Before I leave the legal arena (where I am not supposed to be anyway), there is the whole challenge of companion pets the Americans with Disabilities Act defines this rather broadly. No longer restricted to seeing eye dogs, a pet can be prescribed by a physician to a patient as relief from depression, among other ailments. Based upon federal law, this trumps association regulations and I have seen pets allowed under these circumstances - even in an otherwise very restrictive building.

Moving right along...

One regulation that always amused me was the limit on the weight of the dog. Frequently we see 25 pounds or less. What are they thinking? I can see the memo now:

Dear Unit Owner and fellow dog lover: On Monday, we will hold our yearly meeting where we will weigh all the dogs. Have them lined up at noon for the weigh in and new certifications. Any dog not answering this official summons will be assumed to be overweight and thus banished from all association property until next years' weigh-in.

I have a vision of poor Fido, who has been hitting the ol' food bowl a bit much of late and is now a hefty but horrifying 26 pounds. Mama has him sweating it off in the clubhouse sauna and on a crash exercise program for weeks before weigh-in day.

Isn't it better to have a regulation that states that the association will allow small dogs of a certain height - wherein this size classification must be certified by a vet and which newly arriving dogs are approved by the board on a case-by-case basis? I also feel that yearly vet certification to assure that the pet is licensed and has its necessary vaccinations, is a good idea. It is required at the place where I board my dog, so why not where I live as well?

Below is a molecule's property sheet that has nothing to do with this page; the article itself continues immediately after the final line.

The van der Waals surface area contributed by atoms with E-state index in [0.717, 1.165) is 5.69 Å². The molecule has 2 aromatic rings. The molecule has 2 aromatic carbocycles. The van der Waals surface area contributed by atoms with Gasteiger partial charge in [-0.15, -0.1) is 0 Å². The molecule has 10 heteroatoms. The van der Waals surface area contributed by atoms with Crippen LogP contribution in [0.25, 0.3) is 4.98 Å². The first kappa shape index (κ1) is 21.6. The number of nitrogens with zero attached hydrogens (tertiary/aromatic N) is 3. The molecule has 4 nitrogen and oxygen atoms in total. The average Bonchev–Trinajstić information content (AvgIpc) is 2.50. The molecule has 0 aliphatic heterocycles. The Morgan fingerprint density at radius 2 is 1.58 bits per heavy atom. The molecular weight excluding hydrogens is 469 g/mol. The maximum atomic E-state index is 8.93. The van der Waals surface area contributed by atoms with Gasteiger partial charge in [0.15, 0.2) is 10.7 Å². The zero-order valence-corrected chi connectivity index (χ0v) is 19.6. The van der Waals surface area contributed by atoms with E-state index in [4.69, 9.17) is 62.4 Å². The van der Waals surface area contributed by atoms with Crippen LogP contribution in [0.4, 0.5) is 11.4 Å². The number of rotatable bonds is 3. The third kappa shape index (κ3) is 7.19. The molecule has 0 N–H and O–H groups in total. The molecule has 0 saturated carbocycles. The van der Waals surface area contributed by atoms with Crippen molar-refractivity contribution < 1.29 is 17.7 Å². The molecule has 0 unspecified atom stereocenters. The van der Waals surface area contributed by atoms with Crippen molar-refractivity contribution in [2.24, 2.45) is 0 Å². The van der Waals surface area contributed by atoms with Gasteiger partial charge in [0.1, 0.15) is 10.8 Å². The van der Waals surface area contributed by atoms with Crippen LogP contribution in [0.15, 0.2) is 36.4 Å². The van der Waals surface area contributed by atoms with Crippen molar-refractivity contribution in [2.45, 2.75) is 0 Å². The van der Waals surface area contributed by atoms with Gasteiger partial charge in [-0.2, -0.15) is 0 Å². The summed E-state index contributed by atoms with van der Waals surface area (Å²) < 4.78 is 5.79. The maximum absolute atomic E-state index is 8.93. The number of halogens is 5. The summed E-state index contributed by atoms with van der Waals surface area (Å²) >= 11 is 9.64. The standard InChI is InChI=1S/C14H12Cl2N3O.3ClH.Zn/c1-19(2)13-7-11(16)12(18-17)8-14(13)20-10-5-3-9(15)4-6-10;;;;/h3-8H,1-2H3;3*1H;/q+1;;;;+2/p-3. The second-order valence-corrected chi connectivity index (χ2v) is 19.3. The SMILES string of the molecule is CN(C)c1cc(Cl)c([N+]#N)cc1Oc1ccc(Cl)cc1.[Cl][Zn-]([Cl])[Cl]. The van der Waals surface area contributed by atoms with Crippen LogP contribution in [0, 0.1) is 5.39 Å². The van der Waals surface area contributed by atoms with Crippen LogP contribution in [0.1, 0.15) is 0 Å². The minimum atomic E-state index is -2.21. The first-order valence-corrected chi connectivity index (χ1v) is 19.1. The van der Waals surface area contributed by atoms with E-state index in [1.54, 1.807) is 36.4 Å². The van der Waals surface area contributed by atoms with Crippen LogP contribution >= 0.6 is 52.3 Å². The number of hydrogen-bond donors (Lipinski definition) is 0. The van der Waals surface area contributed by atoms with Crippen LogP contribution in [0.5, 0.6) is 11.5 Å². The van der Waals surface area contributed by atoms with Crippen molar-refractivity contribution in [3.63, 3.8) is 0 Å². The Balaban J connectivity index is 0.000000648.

Well that's it. These are my thoughts on Cats and Dogs and homeowners associations.

The truth is that the world is divided into pet owners and everyone else. Those without pets will just never understand why the other group wants an animal living with them. So take a look at your association's governing documents and see where you stand. As for me, I'll be refereeing those occasional disputes among neighbors and their furry friends as more and more Americans join the ranks of adoptive animal owners.

Source: Association Times
Search All Articles
Related Articles
Things to do Before Buying a House
NewhomeBuying a house is only the first of many new adventures.
5 Things The Pros Do Before Every Board Meeting
Board-meeting Preparation not only enables you to participate more thoroughly, but you also appear more professional and reliable.
5 Signs It's Time to Vote Off a Board Member
BoardYou, and probably the rest of the board, is thinking the same thing: Is it time to vote them off?
5 Tips to Prevent Packages from being Stolen by Porch Pirates!
Amazon At least 23 million people report having had packages stolen from their porches.

More...
Most Popular
An Effective Meeting Agenda
Quickagenda_thUsing a Meeting Agenda to keep meetings on track and to the point
Glossary of HOA Terms
ImageGlossary of terms used in homeowner association documents
Georgia - The Peach State
Ga-statethumbGeorgia, founded in 1733, is one of the original 13 states.
Couponing Abbreviations
CouponthumbAs with most things in life, couponing has its own vernacular.

More...

Zip Code Profiler

Neighborhoods, Home Values, Schools, City & State Data, Sex Offender Lists, more.

Instant Home Value!